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Divorce Without A Lawyer In Arizona

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Divorce Without a Lawyer

Quick Steps How to Get a Divorce in Arizona Without Hiring a Lawyer

  1. Know the Requirements and the Law
  2. Decide Whether to take a chance and Represent Yourself, Hire an Affordable Divorce Legal Paraprofessional, or Retain a Costly Divorce Lawyer
  3. Determine Whether You Should Pursue an Uncontested vs. a Contested Divorce
  4. File the Petition for Dissolution in the Appropriate Court
  5. Serve the Petition to your Spouse
  6. Resolve the Issues Through Negotiation or Trial
  7. Finalize Your Paperwork with a Legal Paraprofessional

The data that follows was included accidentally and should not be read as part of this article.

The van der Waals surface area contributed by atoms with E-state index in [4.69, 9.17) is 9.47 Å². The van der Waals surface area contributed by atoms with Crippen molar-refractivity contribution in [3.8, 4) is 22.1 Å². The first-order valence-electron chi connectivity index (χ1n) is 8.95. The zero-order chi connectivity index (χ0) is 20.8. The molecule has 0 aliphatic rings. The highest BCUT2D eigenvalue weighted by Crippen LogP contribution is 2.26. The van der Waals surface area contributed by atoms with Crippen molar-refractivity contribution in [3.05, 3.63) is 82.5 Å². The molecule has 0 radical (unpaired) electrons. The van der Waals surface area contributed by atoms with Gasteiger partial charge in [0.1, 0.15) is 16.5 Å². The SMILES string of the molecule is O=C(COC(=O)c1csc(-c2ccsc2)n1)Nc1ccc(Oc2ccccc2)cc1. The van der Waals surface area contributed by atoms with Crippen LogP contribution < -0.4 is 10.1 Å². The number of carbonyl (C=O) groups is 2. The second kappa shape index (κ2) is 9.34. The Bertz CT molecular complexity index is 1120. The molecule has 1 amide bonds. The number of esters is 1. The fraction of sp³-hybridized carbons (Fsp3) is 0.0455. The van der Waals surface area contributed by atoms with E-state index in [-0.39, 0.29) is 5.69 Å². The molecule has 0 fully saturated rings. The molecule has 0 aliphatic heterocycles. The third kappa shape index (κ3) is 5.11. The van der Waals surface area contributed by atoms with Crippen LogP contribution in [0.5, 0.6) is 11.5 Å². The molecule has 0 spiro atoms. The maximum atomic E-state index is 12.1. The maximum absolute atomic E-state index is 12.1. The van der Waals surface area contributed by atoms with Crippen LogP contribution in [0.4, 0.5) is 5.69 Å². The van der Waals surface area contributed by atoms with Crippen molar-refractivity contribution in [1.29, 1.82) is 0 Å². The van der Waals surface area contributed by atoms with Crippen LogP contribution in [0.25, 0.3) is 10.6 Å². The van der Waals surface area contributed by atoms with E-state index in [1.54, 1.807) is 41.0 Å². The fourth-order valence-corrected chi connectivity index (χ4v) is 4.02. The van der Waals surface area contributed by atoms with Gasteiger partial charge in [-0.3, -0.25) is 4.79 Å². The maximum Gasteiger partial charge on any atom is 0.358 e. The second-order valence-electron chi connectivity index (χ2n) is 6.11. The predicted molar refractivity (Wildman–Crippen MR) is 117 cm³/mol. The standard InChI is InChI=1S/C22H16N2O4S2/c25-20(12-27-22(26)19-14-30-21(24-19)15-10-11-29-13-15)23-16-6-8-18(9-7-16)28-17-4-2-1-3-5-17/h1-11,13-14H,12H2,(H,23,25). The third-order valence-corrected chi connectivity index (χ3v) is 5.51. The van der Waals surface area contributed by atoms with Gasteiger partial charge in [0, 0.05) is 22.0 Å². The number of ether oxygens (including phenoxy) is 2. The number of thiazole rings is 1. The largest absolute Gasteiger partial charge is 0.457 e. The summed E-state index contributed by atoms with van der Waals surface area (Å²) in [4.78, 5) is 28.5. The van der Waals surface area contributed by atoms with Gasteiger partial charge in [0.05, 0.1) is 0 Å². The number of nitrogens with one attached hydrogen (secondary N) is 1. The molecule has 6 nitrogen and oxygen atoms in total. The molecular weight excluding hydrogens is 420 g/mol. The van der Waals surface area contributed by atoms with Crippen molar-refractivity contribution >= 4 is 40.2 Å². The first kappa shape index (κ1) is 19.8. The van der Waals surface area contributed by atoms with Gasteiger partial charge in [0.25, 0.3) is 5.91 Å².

The decision to end a marriage is rarely easy and can be scary if you have never gone through the process in the past. While you might believe that divorces are always dramatic, your divorce does not have to be filled with bitter conflict and protracted litigation.

Many Arizonans think that they must hire a divorce lawyer to get divorced or represent themselves. However, you can choose the third option and hire a licensed legal paraprofessional at a significantly more affordable divorce cost as compared to a traditional Phoenix divorce attorney.

Stephanie Villalobos at De Novo Law is a licensed legal paraprofessional with decades of experience in family law. She is licensed to represent her clients throughout their divorce matters, including divorce trials.

Below are 7 steps you can follow to get a divorce with the help of a Licensed Legal Professional without needing to hire an expensive divorce lawyer.

1. Know the Requirements and the Law

If you are planning to divorce, you need to understand the following requirements to file a petition in Arizona: